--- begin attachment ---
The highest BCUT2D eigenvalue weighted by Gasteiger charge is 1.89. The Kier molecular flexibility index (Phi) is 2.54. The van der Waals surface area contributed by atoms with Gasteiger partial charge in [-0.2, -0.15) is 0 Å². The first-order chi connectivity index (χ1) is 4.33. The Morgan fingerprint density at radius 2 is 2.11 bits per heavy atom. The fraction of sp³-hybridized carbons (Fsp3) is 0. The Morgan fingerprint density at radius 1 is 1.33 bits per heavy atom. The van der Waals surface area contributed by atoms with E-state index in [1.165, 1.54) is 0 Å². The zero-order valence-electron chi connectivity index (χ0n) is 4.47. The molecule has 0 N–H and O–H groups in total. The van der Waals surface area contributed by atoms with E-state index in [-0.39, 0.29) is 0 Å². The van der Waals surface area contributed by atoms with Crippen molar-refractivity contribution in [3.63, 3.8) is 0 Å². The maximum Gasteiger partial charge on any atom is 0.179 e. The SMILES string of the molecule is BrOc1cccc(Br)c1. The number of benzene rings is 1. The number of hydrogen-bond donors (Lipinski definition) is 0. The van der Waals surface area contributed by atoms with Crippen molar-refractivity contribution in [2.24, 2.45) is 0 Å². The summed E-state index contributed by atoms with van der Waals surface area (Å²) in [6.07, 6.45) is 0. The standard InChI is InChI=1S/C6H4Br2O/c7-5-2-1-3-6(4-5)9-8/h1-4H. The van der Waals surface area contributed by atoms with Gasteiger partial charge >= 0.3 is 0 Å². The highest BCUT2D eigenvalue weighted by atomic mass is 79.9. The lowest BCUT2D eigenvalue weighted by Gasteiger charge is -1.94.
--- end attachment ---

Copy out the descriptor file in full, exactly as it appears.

The highest BCUT2D eigenvalue weighted by Gasteiger charge is 1.89. The Kier molecular flexibility index (Phi) is 2.54. The van der Waals surface area contributed by atoms with Gasteiger partial charge in [-0.2, -0.15) is 0 Å². The first-order chi connectivity index (χ1) is 4.33. The Morgan fingerprint density at radius 2 is 2.11 bits per heavy atom. The fraction of sp³-hybridized carbons (Fsp3) is 0. The Morgan fingerprint density at radius 1 is 1.33 bits per heavy atom. The van der Waals surface area contributed by atoms with E-state index in [1.165, 1.54) is 0 Å². The zero-order valence-electron chi connectivity index (χ0n) is 4.47. The molecule has 0 N–H and O–H groups in total. The van der Waals surface area contributed by atoms with E-state index in [-0.39, 0.29) is 0 Å². The van der Waals surface area contributed by atoms with Crippen molar-refractivity contribution in [3.63, 3.8) is 0 Å². The maximum Gasteiger partial charge on any atom is 0.179 e. The SMILES string of the molecule is BrOc1cccc(Br)c1. The number of benzene rings is 1. The number of hydrogen-bond donors (Lipinski definition) is 0. The van der Waals surface area contributed by atoms with Crippen molar-refractivity contribution in [2.24, 2.45) is 0 Å². The summed E-state index contributed by atoms with van der Waals surface area (Å²) in [6.07, 6.45) is 0. The standard InChI is InChI=1S/C6H4Br2O/c7-5-2-1-3-6(4-5)9-8/h1-4H. The van der Waals surface area contributed by atoms with Gasteiger partial charge >= 0.3 is 0 Å². The highest BCUT2D eigenvalue weighted by atomic mass is 79.9. The lowest BCUT2D eigenvalue weighted by Gasteiger charge is -1.94.